What is the sound of one hand clapping? It’s the sound of journalists in a sports press box.
Quick explanation: According to custom, baseball writers in the press box at ballparks don’t applaud or cheer. I’ve noted the sounds of silence as over the past two decades I’ve covered baseball games from time to time. But once, in the Atlanta Braves press box, I saw one watcher pressing his right hand against the table when the Braves team did well. When I confronted him he fingered a couple of Atlanta reporters who surreptitiously do the same.
I asked those sportswriters about cheer-less press boxes. Some said they were trying to maintain a professional atmosphere in their workplace. Others offered a rationale of “objectivity”: They did not want to be “homers,” rooters for the hometown team. But I found myself wanting to break the rules by cheering or applauding great plays by either team. Art lovers can see new paintings and rejoice: Why should press objectivity require the silent denial of excellence?
One real reason for silence, I suspect, is tiredness: Reporters who spend every day at the ballpark sometimes lose their sense of wonder about athletic achievement and instead become know-it-alls. They become bored with baseball.
Many media organizations, sadly, include journalists bored with life, which they see as purposeless. Not all secular journalists are that way: David Halberstam, who wrote about wars and politics but also baseball, said shortly before he died, “The legwork of reporting is critical and most of the fun. Think of it as part of a continuing education; we’re paid to learn. It isn’t just getting a byline that drives you; it isn’t just where the story lands in the paper. Fifty-two years later, I still like what I do.”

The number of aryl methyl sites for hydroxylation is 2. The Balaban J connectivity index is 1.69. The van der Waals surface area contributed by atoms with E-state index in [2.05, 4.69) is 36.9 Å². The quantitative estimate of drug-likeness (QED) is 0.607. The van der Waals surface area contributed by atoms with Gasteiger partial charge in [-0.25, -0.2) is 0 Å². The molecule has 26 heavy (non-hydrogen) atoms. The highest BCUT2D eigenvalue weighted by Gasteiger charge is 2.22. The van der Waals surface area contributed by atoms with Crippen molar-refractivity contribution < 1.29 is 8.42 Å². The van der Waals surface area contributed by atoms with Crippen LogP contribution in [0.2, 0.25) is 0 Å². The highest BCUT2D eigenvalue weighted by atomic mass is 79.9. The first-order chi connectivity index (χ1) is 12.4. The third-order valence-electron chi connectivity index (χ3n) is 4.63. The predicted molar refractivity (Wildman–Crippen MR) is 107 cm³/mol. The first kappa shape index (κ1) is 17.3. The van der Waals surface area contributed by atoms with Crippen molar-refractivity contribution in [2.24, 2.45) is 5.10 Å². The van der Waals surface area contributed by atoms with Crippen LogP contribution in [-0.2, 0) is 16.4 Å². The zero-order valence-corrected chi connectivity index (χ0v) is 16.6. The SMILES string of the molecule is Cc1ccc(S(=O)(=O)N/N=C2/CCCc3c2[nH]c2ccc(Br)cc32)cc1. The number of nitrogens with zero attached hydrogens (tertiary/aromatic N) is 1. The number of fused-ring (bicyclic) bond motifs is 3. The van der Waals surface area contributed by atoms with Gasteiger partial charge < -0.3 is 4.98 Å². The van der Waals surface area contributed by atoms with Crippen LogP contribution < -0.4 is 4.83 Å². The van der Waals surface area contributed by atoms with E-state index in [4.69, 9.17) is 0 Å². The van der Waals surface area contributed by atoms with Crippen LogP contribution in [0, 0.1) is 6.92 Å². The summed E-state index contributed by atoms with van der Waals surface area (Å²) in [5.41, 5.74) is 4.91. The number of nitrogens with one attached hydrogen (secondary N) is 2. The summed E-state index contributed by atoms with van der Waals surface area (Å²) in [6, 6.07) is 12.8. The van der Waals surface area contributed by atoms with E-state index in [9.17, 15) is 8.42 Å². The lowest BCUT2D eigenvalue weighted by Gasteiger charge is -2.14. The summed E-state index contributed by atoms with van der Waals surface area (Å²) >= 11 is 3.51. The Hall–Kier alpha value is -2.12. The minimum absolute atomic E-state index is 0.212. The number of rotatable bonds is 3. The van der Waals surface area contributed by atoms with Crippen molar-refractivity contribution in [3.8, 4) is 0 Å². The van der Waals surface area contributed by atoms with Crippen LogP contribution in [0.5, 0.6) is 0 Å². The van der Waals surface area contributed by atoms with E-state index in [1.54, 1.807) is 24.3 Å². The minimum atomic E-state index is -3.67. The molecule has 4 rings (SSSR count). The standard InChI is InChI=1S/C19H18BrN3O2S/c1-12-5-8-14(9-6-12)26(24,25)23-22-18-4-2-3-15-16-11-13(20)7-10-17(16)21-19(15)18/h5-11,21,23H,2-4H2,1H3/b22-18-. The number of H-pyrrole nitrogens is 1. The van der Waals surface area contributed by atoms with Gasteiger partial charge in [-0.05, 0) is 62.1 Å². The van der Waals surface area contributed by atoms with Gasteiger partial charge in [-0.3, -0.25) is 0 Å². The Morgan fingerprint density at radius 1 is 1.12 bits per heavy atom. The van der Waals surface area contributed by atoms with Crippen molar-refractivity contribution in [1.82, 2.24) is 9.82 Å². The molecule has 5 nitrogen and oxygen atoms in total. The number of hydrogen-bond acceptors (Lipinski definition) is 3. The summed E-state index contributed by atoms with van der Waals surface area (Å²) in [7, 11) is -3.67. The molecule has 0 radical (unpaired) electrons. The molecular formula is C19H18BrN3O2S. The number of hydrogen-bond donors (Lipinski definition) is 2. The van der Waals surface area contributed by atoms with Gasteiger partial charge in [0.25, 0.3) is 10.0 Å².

Christian journalists especially should have that attitude. We know human interest is important because every human is created in God’s image. Over 3,000 years ago the Egyptian Ptahotep gave career advice: “Be a scribe! You sit grandly in your house, beer is poured copiously. All who see you rejoice in good cheer. … Happy is the heart of him who writes; he is young each day.” How much more so should Christians relish the joy of journalism, making it part of a life’s goal: As the Westminster Catechism states, our chief end is “to glorify God and enjoy Him forever”—and forever begins right now.
To enjoy fully our craft, Christian journalists often need two crucial understandings. One is that the children’s song “It’s a Small World (After All)” is dumb. It’s not a small world: It’s a large one, with millions of nooks and crannies and opportunities for adventure. In Robert Boynton’s book, The New New Journalism, writer Susan Orlean recalls with excitement an article she wrote about a gospel singing group: “It was astonishing for me to glimpse a world that was so fully developed—with its own stars, sagas, myths, history, millions of devotees—that I, in my narrow life, I had no idea existed.”
The second necessary understanding comes from pastor Tim Keller’s analysis of the parable of the prodigal son. Keller argues (The Prodigal God, 2008) that the parable should have a plural in its name: sons. We remember that the younger brother, of course, takes his inheritance, runs, and eventually finds that that his existence is truly oppressive. But the elder brother also has a problem: He is self-righteous and lacks joy. He works by the sweat of his brow and is angry with the younger brother for not doing his share, and then angry with the father for celebrating the prodigal’s return
When Christian journalists become solemn like some full-of-themselves pundits, we are not truly following Jesus, who regularly in the gospels flashes His sense of humor. Instead, we’re acting like disciples of the 18th century German philosopher Immanuel Kant, who saw the moral value of any action as inversely proportional to the benefit we derive from it. Kant argued that we should do what’s good simply because it’s good, and any benefits we derive lessen the goodness of our action. Good actions are “disinterested.” Duty is meritorious. Enjoyment is selfish. The logic of this leads to a hard conclusion: The best actions are those that make us miserable. The elder brother in the prodigal’s parable is a Kantian hero.